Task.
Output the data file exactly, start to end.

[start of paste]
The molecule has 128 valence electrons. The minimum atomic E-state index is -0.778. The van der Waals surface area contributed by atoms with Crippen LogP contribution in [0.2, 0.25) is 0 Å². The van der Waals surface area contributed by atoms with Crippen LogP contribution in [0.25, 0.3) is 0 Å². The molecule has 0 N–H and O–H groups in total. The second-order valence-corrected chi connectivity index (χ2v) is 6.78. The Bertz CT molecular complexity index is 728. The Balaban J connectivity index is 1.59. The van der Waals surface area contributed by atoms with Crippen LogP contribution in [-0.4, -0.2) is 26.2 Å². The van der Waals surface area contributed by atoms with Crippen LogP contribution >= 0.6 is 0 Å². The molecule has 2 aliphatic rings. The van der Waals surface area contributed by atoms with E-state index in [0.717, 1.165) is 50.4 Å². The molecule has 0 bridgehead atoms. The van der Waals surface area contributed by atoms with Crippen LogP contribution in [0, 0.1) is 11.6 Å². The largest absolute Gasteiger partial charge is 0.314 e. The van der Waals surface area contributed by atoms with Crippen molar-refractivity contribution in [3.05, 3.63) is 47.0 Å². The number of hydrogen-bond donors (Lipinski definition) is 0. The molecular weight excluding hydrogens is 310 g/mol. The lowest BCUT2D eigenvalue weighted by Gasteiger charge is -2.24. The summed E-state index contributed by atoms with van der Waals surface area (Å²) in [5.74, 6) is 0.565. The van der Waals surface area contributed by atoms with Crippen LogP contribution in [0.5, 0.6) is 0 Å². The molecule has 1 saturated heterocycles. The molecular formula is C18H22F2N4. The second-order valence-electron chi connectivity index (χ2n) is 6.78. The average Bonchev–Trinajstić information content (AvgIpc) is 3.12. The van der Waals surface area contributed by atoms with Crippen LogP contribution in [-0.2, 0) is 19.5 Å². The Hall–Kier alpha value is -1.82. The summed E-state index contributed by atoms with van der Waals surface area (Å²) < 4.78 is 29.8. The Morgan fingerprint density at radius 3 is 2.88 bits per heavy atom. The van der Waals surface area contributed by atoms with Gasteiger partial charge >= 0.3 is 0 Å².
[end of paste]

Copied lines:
The molecule has 128 valence electrons. The minimum atomic E-state index is -0.778. The van der Waals surface area contributed by atoms with Crippen LogP contribution in [0.2, 0.25) is 0 Å². The van der Waals surface area contributed by atoms with Crippen LogP contribution in [0.25, 0.3) is 0 Å². The molecule has 0 N–H and O–H groups in total. The second-order valence-corrected chi connectivity index (χ2v) is 6.78. The Bertz CT molecular complexity index is 728. The Balaban J connectivity index is 1.59. The van der Waals surface area contributed by atoms with Crippen LogP contribution in [-0.4, -0.2) is 26.2 Å². The van der Waals surface area contributed by atoms with Crippen LogP contribution >= 0.6 is 0 Å². The molecule has 2 aliphatic rings. The van der Waals surface area contributed by atoms with E-state index in [0.717, 1.165) is 50.4 Å². The molecule has 0 bridgehead atoms. The van der Waals surface area contributed by atoms with Crippen LogP contribution in [0, 0.1) is 11.6 Å². The largest absolute Gasteiger partial charge is 0.314 e. The van der Waals surface area contributed by atoms with Crippen molar-refractivity contribution in [3.05, 3.63) is 47.0 Å². The number of hydrogen-bond donors (Lipinski definition) is 0. The molecular weight excluding hydrogens is 310 g/mol. The lowest BCUT2D eigenvalue weighted by Gasteiger charge is -2.24. The summed E-state index contributed by atoms with van der Waals surface area (Å²) in [5.74, 6) is 0.565. The van der Waals surface area contributed by atoms with Crippen LogP contribution in [0.5, 0.6) is 0 Å². The molecule has 1 saturated heterocycles. The molecular formula is C18H22F2N4. The second-order valence-electron chi connectivity index (χ2n) is 6.78. The average Bonchev–Trinajstić information content (AvgIpc) is 3.12. The van der Waals surface area contributed by atoms with Crippen LogP contribution in [-0.2, 0) is 19.5 Å². The Hall–Kier alpha value is -1.82. The summed E-state index contributed by atoms with van der Waals surface area (Å²) < 4.78 is 29.8. The Morgan fingerprint density at radius 3 is 2.88 bits per heavy atom. The van der Waals surface area contributed by atoms with Gasteiger partial charge >= 0.3 is 0 Å².